Shoo, Home Buyer in Wall, NJ

I see all of these listings in various stages of foreclosure. How low can I bid?

Asked by Shoo, Wall, NJ Sun Jun 29, 2008

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Stephen Chmielowiec’s answer
First of all you may want to check and see how much they may owe on their mortgage. You dont want to make too low of an offer because then they make be better off selling on their own or with a realtor. In other words you need to make an offer that will work for both the home owner and yourself.
1 vote Thank Flag Link Mon Jun 30, 2008

Various stages of foreclosure represent different phases. If a notice of default or notice of lis pendens if filed - the house may not actually be for sale - they are in pre-foreclosure. A lot of different things can happen in pre-foreclosure stage..the owners could have paid the back the entire past due balance and brought their loan current, they could have entered into a forebearance agreement or they may in looking to sell their property as a FSBO (not recommended) or it may actually be listed with a broker either for full market value or as a short sale.

With that being said, the next stage would be sheriff sale (be prepared to have with you 20% of your highest bid price in cash, certified check, cashier's check, treasurer's check due immediately) or REO property which is bank owned. Keep an open mind about foreclosed properties as they are usually not in good condition and sometimes you are unable to view the home before the sheriff's sale so you are not really sure as to what you are really getting and what condition it is actually in. There are some short sales on the market which are good steals too. Don't limit yourself to foreclosures but shop around for the best steals if you are looking for a real deal. Foreclosed properties can cost you a lot in the end to renovate.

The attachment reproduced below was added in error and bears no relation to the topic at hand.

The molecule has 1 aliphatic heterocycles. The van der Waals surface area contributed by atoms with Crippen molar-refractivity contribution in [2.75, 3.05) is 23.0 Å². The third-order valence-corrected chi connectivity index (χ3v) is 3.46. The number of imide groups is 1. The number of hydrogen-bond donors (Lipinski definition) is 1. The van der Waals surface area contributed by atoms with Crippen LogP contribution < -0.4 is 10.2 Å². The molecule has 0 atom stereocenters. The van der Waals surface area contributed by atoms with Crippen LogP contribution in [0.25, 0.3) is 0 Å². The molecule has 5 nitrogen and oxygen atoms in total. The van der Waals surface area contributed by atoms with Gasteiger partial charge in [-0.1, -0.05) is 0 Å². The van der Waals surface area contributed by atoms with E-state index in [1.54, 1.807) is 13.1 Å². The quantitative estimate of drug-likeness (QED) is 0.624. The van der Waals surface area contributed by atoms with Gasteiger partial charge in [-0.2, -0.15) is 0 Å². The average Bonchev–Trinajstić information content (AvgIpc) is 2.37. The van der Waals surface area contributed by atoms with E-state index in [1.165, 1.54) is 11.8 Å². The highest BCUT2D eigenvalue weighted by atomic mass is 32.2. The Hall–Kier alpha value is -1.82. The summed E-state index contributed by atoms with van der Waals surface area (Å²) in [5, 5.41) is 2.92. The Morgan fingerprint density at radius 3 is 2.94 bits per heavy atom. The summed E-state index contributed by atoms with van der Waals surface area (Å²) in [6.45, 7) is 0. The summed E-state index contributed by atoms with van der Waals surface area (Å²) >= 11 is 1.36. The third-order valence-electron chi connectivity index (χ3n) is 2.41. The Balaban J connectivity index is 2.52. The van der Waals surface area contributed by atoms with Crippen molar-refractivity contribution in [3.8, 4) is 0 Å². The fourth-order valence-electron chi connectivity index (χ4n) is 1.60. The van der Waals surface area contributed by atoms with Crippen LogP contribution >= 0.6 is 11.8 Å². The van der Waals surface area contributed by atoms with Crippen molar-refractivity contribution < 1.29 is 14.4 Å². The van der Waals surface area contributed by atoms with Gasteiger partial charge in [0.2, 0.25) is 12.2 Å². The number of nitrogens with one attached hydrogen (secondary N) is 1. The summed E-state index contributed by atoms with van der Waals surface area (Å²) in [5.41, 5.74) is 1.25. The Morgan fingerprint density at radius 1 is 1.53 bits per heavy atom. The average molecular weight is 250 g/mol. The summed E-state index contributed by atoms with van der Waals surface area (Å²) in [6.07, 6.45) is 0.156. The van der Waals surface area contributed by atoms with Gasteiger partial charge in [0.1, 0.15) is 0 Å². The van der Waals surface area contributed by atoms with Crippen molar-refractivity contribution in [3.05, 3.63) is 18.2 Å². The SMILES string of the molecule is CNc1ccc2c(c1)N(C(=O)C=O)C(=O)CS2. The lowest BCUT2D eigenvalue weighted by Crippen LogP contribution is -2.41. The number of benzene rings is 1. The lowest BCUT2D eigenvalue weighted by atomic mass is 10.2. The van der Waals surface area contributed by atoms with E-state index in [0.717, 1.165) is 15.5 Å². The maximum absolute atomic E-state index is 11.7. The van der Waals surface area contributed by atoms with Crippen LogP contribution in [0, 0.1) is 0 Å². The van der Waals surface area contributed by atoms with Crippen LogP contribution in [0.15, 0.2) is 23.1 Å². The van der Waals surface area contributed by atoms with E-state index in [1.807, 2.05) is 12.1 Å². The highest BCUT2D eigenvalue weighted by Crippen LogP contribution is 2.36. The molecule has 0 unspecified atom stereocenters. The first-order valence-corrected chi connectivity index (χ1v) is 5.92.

Good luck.

Gina Chirico, Sales Associate, Realtor
Prudential New Jersey Properties
973-715-1158 cell
973-239-7700 ext 132
1 vote Thank Flag Link Sun Jun 29, 2008
It very much depends on whether the home is 1) a foreclosure (owned by the bank), aka REO which stands for "Real Estate Owned" or 2) short sale pre-foreclosure (owned by the home-owner where the owner owes more than what the home is selling for). Banks typically try to list their properties at aggressive price points leaving less room for negotiation. If a home is listed for an extensive amt of time, a bank will have flexibility, Remember, the last thing they want is to own the property. Remember that the terms you give a bank can be more important than the price i.e., cash vs. mortgage, early close dates. On average, I would say that banks are getting within 5%-10% of their asking price and oftentimes over list price if it is priced right. Make sure to do your research to determine what the property is worth. The biggest mistake some buyers make is thinking that the best deals are based upon how much of a discount you get off of the asking price. Some of the best deals I ahve seen this year, buyers have paid full price on an underpriced home compared to other buyers who have received a 20% discount off of the price and paid more than it was worth.

Referring to Short sales, it is much more difficult to answer your question. It truly depends on the value on how low you can bid. Some homes are priced below market value, others accurately, others way too high. Best of Luck! There's great opportunity out there.
0 votes Thank Flag Link Thu Nov 19, 2009
Contact your real estate agent!
0 votes Thank Flag Link Wed Sep 23, 2009
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